Salix and Sedge
Salix and Sedge is a beautiful certified organic farm nestled in the Salmo Valley. Farmers Cali and Brendan named their farm after the prominent natural flora found on their land, and their appreciation of nature is evident in all that they do. Happy pigs helped pre-till the soil, chickens rotate around the pasture, and abundant woods, wetlands and wildlife surround the vegetable gardens. Salix and Sedge is a farm brimming with life and symbiotic biodiversity.
Cali and Brendan have been recognized as private land stewards by the BC Wildlife Federation for their contributions to wetland restoration and farmland improvement. Their generous involvement in their community, from serving on the board of the Kootenay Organic Growers Society to helping build the Cube climbing gym, is also much appreciated! We are very proud to partner with these lovely local farmers!
Read on to learn more about this great True Local Farm…
Who are the farmers at Salix and Sedge?
Cali Olleck and Brendan Parsons
…with occasional help from their adorable son, Atlin!
What do you grow/make?
We grow a wide range of mixed vegetables for our community shared agriculture (CSA) program and for local retailers such as the Kootenay Co-op.
How would you describe your farm?
We are a small certified organic farm. We are inspired by flavour and beauty, and love being able to share delicious produce with our customers and community!
With the help of some Berkshire pigs we converted pasture and sedge meadows into vegetable beds. The majority of our property is vibrant wetlands home to a vast assortment of flora and fauna including beavers, moose, pileated woodpeckers and snipes. Farming on the edge of this abundance means that our soil is incredibly rich and high in organic matter. We aim to be responsible stewards of this land, and provide our community with fresh, tasty and nutrient dense food!
How long have you been farming/in business?
This is our fifth growing season. We hope for a future of many more.
What motivated you to start?
As young adults we both felt the need to gain the basic skills of growing food for ourselves, and separately sought out farm education opportunities. We both wanted work that was meaningful, mentally and physically challenging, and that connected us to our community. Farming fit the bill!
Where did the name Salix and Sedge come from?
Our farm is named after the prominent flora found on our farm. Salix is the genus of willows, of which we have many varieties. Sedge is a three sided grass-like plant which thrives in wet conditions and can form ‘sedge meadows’. We have an abundance of sedge on our low lying property and it is the primary perennial that we have to work with (and against!) on our farm. Our name roots us in our surrounding ecosystem…plus we just like alliteration. Beaver ponds, wetland, and mixed forest makes up the majority of our property and is home to a diverse array of wildlife. We find inspiration and rejuvenation in our surroundings, and feel incredibly lucky to be able to work outside everyday.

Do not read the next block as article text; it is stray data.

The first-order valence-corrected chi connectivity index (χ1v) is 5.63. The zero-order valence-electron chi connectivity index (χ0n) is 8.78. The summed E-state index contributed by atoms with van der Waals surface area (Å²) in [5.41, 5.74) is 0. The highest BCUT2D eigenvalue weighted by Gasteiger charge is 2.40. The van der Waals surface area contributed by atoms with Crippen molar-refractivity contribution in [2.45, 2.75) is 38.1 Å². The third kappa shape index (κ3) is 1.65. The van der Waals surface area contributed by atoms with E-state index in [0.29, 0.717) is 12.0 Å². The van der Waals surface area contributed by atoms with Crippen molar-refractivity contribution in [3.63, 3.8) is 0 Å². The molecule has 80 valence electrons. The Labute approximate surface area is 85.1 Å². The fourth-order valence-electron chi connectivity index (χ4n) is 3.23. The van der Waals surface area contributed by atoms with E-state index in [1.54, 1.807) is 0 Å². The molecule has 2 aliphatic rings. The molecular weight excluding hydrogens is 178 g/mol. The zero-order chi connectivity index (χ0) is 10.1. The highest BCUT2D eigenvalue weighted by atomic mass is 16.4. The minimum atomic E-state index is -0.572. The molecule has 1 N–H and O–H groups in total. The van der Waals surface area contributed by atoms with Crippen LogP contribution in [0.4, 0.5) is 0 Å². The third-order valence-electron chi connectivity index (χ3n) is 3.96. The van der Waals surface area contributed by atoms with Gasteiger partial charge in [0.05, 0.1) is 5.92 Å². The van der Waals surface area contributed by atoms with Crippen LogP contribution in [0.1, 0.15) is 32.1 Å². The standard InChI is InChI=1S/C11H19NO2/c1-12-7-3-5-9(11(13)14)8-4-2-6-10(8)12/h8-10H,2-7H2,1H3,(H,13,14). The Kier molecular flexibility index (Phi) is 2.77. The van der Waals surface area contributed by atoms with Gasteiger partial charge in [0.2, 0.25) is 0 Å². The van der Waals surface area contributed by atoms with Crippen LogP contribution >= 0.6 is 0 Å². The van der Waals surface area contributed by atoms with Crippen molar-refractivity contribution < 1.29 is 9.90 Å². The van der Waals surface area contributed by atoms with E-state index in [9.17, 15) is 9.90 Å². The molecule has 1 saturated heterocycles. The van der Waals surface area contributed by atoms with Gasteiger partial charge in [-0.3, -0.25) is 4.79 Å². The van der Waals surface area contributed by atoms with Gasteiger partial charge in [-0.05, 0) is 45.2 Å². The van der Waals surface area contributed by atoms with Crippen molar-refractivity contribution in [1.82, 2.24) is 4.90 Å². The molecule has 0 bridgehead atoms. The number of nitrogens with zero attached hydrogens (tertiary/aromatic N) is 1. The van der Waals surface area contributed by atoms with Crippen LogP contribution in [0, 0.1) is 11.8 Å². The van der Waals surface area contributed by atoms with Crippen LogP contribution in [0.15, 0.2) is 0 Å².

What are some of your greatest joys?
Looking up while harvesting and watching a heron make its daily commute to the beaver ponds. Walking down our farm path and catching sight of a moose strolling through the pasture. Hearing the snipes winnowing at dusk. Crunching into a salad turnip or a snap pea out in the field.
We love working outside and being in tune with our environment and the weather. And the way farming connects us to our community is very meaningful to us.
What are some of your greatest challenges?
Keeping up with the weeding. Learning the myriad of skills necessary to run a successful farm. Trying to find a healthy balance between work and recreation.
What is your vision for your farm/company?
We hope to keep learning and enjoying what we are doing. We want to continue to build strong connections with our community and help support a vibrant agricultural sector in the Kootenays.
Why is local food and/or local purchasing important to you?
This is a big question with many answers! But lets just say that food doesn’t get much fresher than when you buy it from your local farm, and purchasing local is important for building capacity and resilience in our local food system.
If you could deliver a message directly to Co-op members/customers, what would it be?
Thanks for shopping at your local Co-op and thanks for supporting local farms!